The last comment above perhaps indirectly raises an important point I’d like to address…why do we have these blog networks anyway? In the case of PLOS, where there are no ads sold on blog pages and thus traffic is not king, the answer is that we host blogs as an extension of our nonprofit mission to make the scientific literature and its interpretation — in the hands of talented science communicators — available to anyone without restriction. This Open Access mission underlies everything PLOS does, including how we alot our resources, including the development, maintenance, editorial and supervisory hours a blog network requires.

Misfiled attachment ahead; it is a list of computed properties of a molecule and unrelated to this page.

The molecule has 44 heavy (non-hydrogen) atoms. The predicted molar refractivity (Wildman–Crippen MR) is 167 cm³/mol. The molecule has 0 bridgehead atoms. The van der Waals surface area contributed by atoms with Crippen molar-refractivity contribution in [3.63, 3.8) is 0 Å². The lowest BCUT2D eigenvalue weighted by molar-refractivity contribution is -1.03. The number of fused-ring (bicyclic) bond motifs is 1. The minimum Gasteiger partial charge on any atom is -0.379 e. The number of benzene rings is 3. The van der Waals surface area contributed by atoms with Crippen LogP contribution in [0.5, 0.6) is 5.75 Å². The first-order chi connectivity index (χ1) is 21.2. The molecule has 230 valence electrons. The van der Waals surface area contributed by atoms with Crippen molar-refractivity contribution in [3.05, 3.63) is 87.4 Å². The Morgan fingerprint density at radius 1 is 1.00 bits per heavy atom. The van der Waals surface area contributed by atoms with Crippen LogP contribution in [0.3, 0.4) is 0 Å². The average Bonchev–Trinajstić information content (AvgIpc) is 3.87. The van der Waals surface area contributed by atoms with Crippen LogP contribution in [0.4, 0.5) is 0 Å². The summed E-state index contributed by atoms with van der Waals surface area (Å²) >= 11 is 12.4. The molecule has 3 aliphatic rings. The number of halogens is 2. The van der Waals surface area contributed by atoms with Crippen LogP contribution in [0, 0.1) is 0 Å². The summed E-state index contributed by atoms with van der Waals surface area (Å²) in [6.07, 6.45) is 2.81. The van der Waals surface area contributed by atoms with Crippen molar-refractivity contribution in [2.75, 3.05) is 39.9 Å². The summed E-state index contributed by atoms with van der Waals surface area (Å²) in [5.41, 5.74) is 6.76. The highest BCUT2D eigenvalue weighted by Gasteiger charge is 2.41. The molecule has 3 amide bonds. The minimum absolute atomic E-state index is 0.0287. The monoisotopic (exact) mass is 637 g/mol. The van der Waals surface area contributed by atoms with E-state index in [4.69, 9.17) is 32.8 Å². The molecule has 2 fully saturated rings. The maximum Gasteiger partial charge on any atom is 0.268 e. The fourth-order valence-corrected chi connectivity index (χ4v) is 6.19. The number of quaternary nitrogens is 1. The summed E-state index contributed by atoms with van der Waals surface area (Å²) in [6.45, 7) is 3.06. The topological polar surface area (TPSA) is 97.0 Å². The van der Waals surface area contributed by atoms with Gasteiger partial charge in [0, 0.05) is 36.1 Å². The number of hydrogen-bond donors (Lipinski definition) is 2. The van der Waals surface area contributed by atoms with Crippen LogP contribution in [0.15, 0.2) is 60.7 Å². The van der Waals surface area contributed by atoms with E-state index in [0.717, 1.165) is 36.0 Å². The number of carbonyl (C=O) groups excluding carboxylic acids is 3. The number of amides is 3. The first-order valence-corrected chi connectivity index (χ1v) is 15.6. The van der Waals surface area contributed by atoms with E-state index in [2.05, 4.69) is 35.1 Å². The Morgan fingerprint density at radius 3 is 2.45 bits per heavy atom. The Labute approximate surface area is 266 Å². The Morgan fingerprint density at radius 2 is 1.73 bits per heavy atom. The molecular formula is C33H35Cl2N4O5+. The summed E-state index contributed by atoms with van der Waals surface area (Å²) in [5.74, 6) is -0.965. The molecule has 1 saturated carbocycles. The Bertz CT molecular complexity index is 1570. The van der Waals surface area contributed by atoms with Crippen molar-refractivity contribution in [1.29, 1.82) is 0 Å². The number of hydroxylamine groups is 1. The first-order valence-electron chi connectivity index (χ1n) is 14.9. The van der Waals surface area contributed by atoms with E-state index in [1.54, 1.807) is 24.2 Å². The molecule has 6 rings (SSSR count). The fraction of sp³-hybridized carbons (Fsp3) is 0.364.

Following from this mission, we acted in this case on the premise that we have a right and responsibility to keep our science blogs accessible (in content) and civil (in tone) for the benefit of the wide spectrum of readers who visit them regularly. As anyone who reads news and commentary online is well aware, as soon as flaming rhetoric invades a comment stream or indeed a blog itself, it tends to go further in that direction. Simply put..we don’t want to go there. Our readers don’t want to go there. We’re going to stick to the science and the challenges of communicating new research in science and medicine to scientists and non-scientists alike.